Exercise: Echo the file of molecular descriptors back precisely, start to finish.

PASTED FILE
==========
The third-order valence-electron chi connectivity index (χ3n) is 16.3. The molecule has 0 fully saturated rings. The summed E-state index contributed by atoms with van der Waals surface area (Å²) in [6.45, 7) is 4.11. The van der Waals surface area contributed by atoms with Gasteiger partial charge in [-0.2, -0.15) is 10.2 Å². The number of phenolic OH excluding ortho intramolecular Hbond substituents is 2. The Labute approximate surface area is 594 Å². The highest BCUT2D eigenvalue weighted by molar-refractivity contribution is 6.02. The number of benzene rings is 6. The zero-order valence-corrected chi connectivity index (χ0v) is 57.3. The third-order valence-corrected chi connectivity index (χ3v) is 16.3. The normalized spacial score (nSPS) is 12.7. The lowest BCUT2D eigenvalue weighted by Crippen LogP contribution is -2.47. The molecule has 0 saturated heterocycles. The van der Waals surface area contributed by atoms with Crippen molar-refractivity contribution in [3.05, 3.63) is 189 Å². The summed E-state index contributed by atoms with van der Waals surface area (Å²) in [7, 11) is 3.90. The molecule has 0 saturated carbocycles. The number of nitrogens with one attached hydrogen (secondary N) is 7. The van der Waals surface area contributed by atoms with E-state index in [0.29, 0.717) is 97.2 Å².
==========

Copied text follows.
The third-order valence-electron chi connectivity index (χ3n) is 16.3. The molecule has 0 fully saturated rings. The summed E-state index contributed by atoms with van der Waals surface area (Å²) in [6.45, 7) is 4.11. The van der Waals surface area contributed by atoms with Gasteiger partial charge in [-0.2, -0.15) is 10.2 Å². The number of phenolic OH excluding ortho intramolecular Hbond substituents is 2. The Labute approximate surface area is 594 Å². The highest BCUT2D eigenvalue weighted by molar-refractivity contribution is 6.02. The number of benzene rings is 6. The zero-order valence-corrected chi connectivity index (χ0v) is 57.3. The third-order valence-corrected chi connectivity index (χ3v) is 16.3. The normalized spacial score (nSPS) is 12.7. The lowest BCUT2D eigenvalue weighted by Crippen LogP contribution is -2.47. The molecule has 0 saturated heterocycles. The van der Waals surface area contributed by atoms with Crippen molar-refractivity contribution in [3.05, 3.63) is 189 Å². The summed E-state index contributed by atoms with van der Waals surface area (Å²) in [7, 11) is 3.90. The molecule has 0 saturated carbocycles. The number of nitrogens with one attached hydrogen (secondary N) is 7. The van der Waals surface area contributed by atoms with E-state index in [0.29, 0.717) is 97.2 Å².